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A Guide to Using Auction Bridging Loans and Bridging Finance:

Auction bridging loans and bridging finance are a common method used to fund the purchase of properties at auction. Because of an auction’s fast paced environment, and very common requirement of quick payment, these types of loans help bidders to secure the funds they need to be confident when bidding on a sale.

While these loans are very useful, it is also important to understand how they work in terms of auction purchases. Before applying for an auction bridging loan or bridging finance, there are some key steps that you should keep in mind to help ease and streamline the process.

View the Property before Bidding

Auction houses will often set aside specific dates and times for bidders to go out and view the properties that will be up for sale. This is most often true when the auctioneer believes there will be a lot of interest and bidding activity on a specific property.

If this opportunity is available, it is vitally important that you take it – physically inspecting the property will help you to determine what investment you are willing to make based on the look of the property, structural defects, and any other issues that may or may not be present. By determining what you feel the property is worth, it will help you to consider and apply for the right amount of funding for an auction bridging loan or bridging finance.

Research the Value of the Property

The open market value of a property is determined by a number of different factors. In the case of investment properties, the rent that is associated with the area will also play a role in determining the open market value. It is important to fully research the value of any property before considering purchasing it, as well as determining what your maximum bid amount will be.

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There are a number of resources available to help bidders gain a full understanding of the property’s value, such as the Internet, local real estate agents, and public records of the property. All auction lots are required to have a guide price that helps to provide a general idea of what the sellers are looking for in terms of price in addition to a reserve price that is pre-agreed before the auction.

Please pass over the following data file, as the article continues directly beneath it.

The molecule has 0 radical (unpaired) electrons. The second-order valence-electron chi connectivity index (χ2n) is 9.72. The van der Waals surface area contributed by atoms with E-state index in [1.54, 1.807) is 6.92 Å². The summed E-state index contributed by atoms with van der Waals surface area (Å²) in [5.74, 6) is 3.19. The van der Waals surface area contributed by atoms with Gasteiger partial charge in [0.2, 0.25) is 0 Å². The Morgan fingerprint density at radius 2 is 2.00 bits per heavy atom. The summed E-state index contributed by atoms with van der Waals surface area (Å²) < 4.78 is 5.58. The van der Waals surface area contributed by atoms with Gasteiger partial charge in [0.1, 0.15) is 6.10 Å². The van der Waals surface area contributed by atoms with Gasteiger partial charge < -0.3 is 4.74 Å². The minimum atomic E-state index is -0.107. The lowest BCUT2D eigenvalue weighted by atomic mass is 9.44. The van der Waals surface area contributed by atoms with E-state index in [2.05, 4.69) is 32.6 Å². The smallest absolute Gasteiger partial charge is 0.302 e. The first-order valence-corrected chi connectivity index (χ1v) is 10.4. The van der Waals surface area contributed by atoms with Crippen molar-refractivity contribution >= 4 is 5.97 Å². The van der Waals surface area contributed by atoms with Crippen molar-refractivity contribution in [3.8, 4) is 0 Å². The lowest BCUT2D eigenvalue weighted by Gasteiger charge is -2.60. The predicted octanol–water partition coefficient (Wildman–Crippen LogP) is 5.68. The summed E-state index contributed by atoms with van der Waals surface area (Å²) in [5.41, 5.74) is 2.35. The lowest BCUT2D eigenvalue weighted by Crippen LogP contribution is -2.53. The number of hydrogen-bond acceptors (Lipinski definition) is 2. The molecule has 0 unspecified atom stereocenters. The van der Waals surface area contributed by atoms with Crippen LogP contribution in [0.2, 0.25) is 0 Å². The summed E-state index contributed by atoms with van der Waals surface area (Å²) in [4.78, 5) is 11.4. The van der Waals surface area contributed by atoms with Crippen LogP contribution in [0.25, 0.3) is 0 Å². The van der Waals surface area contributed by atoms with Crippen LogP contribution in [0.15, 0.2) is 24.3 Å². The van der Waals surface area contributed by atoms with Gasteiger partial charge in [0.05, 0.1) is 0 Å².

Have the Property Valued and Approved before Auction Day, When Necessary

If it is crucial to have the financing for an auction purchase in place before the bidding begins, you will need to have the property valued and approved in advance as well. It is important to remember that access to the property may be limited by the sellers or the auctioneer and that the lender that is chosen will need a few days to review any reports and make a decision on the loan.

When time is of the essence, it may be best to solicit the help of a finance broker to ease and quicken the process. The more traditional way that bidders work is by having a cash reserve available on bid day – this allows them to pay the purchase price in full with their own resources or only require a small amount of funding to make the purchase possible.

Follow Legal Due Diligence

The property seller’s solicitors will always provide copies of any legal paperwork associated with the sale. These documents include copies of counterpart leases, title deeds, and planning permissions when appropriate. Although these documents are usually provided as a courtesy, there is sometimes a modest charge for the provision of this information.

It is a best practice to always consult your own solicitor to review these documents in order to ensure everything is within the legal limits and the property is still a good investment. It is important to remember that there are a number of issues that can arise between the completion of the bid process and the final payment for the property, so having legal counsel available to assist with these pitfalls is a great way to ensure a smoother transaction.